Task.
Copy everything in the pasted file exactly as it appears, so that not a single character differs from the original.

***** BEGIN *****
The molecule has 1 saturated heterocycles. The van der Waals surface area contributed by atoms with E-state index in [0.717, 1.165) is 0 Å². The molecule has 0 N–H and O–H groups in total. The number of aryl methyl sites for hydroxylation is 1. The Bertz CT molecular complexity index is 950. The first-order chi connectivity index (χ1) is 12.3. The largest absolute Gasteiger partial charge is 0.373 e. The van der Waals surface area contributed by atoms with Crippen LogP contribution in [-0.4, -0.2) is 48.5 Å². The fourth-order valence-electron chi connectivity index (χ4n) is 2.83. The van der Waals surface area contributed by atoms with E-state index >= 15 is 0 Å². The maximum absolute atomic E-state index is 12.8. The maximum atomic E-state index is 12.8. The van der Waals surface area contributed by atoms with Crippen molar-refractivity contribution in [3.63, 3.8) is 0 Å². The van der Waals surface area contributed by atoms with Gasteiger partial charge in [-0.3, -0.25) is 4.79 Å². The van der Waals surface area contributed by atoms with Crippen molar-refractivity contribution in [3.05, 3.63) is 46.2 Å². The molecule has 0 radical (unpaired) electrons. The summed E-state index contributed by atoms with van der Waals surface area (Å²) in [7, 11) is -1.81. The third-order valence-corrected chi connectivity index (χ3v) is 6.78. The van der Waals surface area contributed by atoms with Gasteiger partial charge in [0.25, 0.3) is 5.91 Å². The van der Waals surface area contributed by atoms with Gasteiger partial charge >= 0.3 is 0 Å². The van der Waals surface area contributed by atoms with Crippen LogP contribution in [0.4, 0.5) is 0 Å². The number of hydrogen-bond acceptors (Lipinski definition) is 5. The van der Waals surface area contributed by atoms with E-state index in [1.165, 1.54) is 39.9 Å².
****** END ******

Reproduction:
The molecule has 1 saturated heterocycles. The van der Waals surface area contributed by atoms with E-state index in [0.717, 1.165) is 0 Å². The molecule has 0 N–H and O–H groups in total. The number of aryl methyl sites for hydroxylation is 1. The Bertz CT molecular complexity index is 950. The first-order chi connectivity index (χ1) is 12.3. The largest absolute Gasteiger partial charge is 0.373 e. The van der Waals surface area contributed by atoms with Crippen LogP contribution in [-0.4, -0.2) is 48.5 Å². The fourth-order valence-electron chi connectivity index (χ4n) is 2.83. The van der Waals surface area contributed by atoms with E-state index >= 15 is 0 Å². The maximum absolute atomic E-state index is 12.8. The maximum atomic E-state index is 12.8. The van der Waals surface area contributed by atoms with Crippen molar-refractivity contribution in [3.63, 3.8) is 0 Å². The van der Waals surface area contributed by atoms with Gasteiger partial charge in [-0.3, -0.25) is 4.79 Å². The van der Waals surface area contributed by atoms with Crippen molar-refractivity contribution in [3.05, 3.63) is 46.2 Å². The molecule has 0 radical (unpaired) electrons. The summed E-state index contributed by atoms with van der Waals surface area (Å²) in [7, 11) is -1.81. The third-order valence-corrected chi connectivity index (χ3v) is 6.78. The van der Waals surface area contributed by atoms with Gasteiger partial charge in [0.25, 0.3) is 5.91 Å². The van der Waals surface area contributed by atoms with Gasteiger partial charge >= 0.3 is 0 Å². The van der Waals surface area contributed by atoms with Crippen LogP contribution in [0.4, 0.5) is 0 Å². The number of hydrogen-bond acceptors (Lipinski definition) is 5. The van der Waals surface area contributed by atoms with E-state index in [1.165, 1.54) is 39.9 Å².